3. Use a random practice schedule
Research shows that sequencing practice tasks in a random way can increase retention and transfer after but not during training. A typical instructional design pattern would be to present practice material sequenced in separate blocks (practice task 1, practice task 2, practice task 3 etc.). Although this improves performance during training, it is not as effective as using a mixed practice when it comes to a post-test and on-the-job transfer.
One study examined critical thinking and predictive judgment skills in scenario-based exercises. Researchers found that increasing the interference between training tasks by using random sequencing is a way to provide exposure to many different types of problems. (Helsdingen et al.) Most likely, this provides a more realistic simulation of the types of critical thinking and quick judgments required of emergency, military and management jobs.
4. Use relevant visuals rather than text alone
Many studies demonstrate that learning is enhanced with explanatory pictures. Visuals can decrease cognitive load and improve retention and transfer. To benefit from this effect, provide opportunities for learners to attend to the pictures and to integrate visual information with the narration or text. Often, explicit instructions to examine the visuals are helpful.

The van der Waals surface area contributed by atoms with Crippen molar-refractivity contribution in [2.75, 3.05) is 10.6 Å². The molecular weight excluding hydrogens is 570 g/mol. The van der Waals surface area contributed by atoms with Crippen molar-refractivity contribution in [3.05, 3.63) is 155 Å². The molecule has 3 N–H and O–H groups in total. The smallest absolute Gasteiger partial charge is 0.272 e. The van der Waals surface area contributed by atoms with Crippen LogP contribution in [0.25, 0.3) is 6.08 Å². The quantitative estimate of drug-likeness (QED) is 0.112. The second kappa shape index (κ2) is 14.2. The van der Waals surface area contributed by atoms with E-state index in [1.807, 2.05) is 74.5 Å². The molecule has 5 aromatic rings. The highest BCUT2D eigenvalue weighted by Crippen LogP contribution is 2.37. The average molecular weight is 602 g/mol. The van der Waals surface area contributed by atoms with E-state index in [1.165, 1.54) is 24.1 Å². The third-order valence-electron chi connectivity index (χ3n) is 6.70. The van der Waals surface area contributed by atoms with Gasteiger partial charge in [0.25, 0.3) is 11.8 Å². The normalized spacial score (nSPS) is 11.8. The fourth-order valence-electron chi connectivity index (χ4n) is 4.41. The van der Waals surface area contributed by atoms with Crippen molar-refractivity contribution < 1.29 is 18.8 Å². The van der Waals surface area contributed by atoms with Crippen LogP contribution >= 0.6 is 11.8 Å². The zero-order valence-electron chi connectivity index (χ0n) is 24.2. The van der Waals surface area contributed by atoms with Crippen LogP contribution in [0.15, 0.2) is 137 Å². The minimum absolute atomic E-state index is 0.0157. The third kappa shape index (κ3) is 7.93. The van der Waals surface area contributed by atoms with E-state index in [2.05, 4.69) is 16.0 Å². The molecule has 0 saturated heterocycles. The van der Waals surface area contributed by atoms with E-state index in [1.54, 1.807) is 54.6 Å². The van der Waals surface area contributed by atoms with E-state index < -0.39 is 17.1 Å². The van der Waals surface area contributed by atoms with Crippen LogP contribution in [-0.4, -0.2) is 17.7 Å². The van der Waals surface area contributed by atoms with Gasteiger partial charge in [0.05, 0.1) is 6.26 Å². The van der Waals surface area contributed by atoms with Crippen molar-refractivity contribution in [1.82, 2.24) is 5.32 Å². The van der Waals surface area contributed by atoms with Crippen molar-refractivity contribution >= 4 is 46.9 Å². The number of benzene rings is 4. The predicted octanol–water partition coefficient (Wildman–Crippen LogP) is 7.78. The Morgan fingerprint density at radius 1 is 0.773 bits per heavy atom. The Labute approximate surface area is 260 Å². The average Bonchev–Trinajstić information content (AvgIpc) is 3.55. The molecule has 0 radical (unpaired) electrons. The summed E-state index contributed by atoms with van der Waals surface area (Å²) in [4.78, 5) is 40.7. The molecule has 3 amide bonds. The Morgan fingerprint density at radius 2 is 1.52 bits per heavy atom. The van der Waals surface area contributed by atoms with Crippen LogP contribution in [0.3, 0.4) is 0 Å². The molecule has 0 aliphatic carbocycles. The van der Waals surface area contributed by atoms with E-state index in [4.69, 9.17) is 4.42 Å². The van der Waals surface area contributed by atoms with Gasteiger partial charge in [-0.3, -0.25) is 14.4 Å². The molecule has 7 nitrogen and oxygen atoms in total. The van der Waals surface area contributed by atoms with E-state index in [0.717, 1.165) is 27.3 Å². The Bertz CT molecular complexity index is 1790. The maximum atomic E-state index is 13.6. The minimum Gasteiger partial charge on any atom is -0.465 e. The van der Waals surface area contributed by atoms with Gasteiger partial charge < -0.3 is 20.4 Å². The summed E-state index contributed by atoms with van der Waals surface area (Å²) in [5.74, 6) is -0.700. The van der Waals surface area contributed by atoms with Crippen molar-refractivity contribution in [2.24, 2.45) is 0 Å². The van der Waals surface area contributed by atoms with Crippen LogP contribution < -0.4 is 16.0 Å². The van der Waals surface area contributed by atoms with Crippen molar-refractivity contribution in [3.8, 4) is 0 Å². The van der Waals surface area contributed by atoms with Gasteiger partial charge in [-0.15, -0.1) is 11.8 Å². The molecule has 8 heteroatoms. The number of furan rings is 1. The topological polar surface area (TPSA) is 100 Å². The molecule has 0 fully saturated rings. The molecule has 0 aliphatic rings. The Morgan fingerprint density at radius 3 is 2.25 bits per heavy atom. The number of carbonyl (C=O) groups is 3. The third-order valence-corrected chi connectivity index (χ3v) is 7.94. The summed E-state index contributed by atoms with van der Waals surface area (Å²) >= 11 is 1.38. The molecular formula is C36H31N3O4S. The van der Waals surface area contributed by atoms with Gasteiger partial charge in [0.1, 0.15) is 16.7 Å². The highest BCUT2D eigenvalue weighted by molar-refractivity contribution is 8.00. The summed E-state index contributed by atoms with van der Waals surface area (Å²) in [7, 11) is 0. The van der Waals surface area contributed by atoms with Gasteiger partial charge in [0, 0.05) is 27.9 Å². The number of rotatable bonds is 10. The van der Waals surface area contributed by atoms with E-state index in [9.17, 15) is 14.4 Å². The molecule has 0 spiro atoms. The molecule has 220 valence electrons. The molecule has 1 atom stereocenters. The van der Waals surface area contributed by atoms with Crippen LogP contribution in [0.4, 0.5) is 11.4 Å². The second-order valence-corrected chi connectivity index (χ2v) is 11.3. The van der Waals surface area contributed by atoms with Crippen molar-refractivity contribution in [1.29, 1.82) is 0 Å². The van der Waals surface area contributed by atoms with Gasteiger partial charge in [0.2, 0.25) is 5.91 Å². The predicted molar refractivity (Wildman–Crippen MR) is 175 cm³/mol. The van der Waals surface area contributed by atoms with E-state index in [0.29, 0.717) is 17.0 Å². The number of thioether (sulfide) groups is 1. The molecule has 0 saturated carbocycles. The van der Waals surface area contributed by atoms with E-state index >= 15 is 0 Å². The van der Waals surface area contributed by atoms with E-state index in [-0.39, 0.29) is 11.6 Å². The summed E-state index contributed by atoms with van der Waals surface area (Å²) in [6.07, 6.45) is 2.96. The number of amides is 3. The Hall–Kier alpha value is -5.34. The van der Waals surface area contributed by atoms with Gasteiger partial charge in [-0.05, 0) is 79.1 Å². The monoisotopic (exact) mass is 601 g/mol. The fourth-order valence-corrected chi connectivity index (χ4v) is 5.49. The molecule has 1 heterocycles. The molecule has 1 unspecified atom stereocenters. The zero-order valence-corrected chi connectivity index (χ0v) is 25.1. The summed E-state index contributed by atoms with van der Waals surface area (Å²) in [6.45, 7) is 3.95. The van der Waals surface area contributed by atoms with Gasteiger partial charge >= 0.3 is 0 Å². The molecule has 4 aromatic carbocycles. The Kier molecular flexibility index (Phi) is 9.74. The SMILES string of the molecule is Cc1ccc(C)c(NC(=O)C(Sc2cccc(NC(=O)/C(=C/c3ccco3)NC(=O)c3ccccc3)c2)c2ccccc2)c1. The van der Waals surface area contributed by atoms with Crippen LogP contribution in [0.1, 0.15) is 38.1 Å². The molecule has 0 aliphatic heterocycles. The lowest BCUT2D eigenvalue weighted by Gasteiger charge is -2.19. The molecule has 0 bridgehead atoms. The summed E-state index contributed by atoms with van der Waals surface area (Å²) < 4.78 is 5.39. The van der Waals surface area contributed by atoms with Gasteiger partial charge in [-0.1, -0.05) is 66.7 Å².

In one study, learners who took an eLearning course that included relevant visuals achieved higher retention and learning transfer scores than those whose course did not include pictures. In addition, those who saw visuals perceived the content as less difficult. (Schwamborn et al.) Although this particular study used high school students as participants, it’s safe to say that relevant visuals enhance learning for all age groups.
5. Enhance social learning at work
In many careers, the work itself is a learning experience. Learning transfer and work become one process as the individual continuously acquires knowledge and applies it. For these individuals, learning transfer is enhanced and improved through social learning. As workers discuss and problem solve, they apply their knowledge to new situations.